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The Canterbury Tales Paperback – February 4, 2003
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On a spring day in April--sometime in the waning years of the 14th century--29 travelers set out for Canterbury on a pilgrimage to the shrine of Saint Thomas Beckett. Among them is a knight, a monk, a prioress, a plowman, a miller, a merchant, a clerk, and an oft-widowed wife from Bath. Travel is arduous and wearing; to maintain their spirits, this band of pilgrims entertains each other with a series of tall tales that span the spectrum of literary genres. Five hundred years later, people are still reading Geoffrey Chaucer's Canterbury Tales. If you haven't yet made the acquaintance of the Franklin, the Pardoner, or the Squire because you never learned Middle English, take heart: this edition of the Tales has been translated into modern idiom.
From the heroic romance of "The Knight's Tale" to the low farce embodied in the stories of the Miller, the Reeve, and the Merchant, Chaucer treated such universal subjects as love, sex, and death in poetry that is simultaneously witty, insightful, and poignant. The Canterbury Tales is a grand tour of 14th-century English mores and morals--one that modern-day readers will enjoy. --This text refers to an alternate Paperback edition.
From Publishers Weekly
Like Charles Lamb's edition of Shakespeare, Hastings's loose prose translation of seven of Chaucer's tales is more faithful to the work's plot than to the poet's language. This is not a prudish retelling (even the bawdy Miller's tale is included here) but the vigor of Chaucer's text is considerably tamed. In the original, the pilgrims possess unique voices, but here the tone is uniformly bookish. The colloquial speech of the storyteller is replaced by formal prose; for example, while Cohen (see review above) directly translates Chaucer's "domb as a stoon" as "silent as stones," Hastings writes "in solemn silence." Cartwright's startling paintings skillfully suggest the stylized flatness of a medieval canvas, but often without the accompanying richness of detail. Like Punch and Judy puppets, the faces and voices of these pilgrims are generally representative but lack the life and charm of the original text. Ages 10-up.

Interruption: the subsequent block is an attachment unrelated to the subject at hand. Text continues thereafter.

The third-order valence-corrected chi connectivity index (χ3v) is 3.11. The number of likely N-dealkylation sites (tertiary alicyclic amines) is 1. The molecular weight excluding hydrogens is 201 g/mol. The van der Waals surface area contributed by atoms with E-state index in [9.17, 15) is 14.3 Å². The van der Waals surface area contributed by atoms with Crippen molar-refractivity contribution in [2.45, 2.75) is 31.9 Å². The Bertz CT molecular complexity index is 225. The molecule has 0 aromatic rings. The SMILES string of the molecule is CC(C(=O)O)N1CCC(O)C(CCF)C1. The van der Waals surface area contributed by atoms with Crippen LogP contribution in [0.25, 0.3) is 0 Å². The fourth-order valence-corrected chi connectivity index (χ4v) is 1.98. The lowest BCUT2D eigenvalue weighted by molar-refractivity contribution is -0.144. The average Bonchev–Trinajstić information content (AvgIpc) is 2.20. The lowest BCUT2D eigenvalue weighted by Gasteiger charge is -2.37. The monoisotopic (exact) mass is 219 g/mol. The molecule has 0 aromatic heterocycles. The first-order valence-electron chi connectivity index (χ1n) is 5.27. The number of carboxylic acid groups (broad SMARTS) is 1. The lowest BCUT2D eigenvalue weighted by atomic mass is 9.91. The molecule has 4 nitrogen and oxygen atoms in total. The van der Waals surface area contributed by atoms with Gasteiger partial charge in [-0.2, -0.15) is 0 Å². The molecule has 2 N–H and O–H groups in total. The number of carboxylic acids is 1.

Copyright 1988 Reed Business Information, Inc. --This text refers to an alternate Paperback edition.
Top customer reviews
However, I gave this book three stars first becuase I don't put Chaucer on a level with Spenser or Malory, and second because this is a standard Penguin book, which means it's more stripped down than I like. I prefer footnotes to explain references that I might not be able to take in context. In something as heavily alligorical as Chaucer's work, I believe this is very important.
"Canterbury Tales" I came across this 1934 edition. This edition was "Rendered into Modern Translation by J.U. Nicholson. with illustrations by Rockwell Kent and an Introduction by Gordon Hall Gerould. This text contains beautiful artwork and pages which are bordered by calligraphic designs. This is an early 20th century edition with a forward of the view of that era (1934) which is always educational. The text is unique due to this. this edition also has a silk long (10 inches) bookmark. This is a review in process but I find that every volume of period works are unique & educational. Peace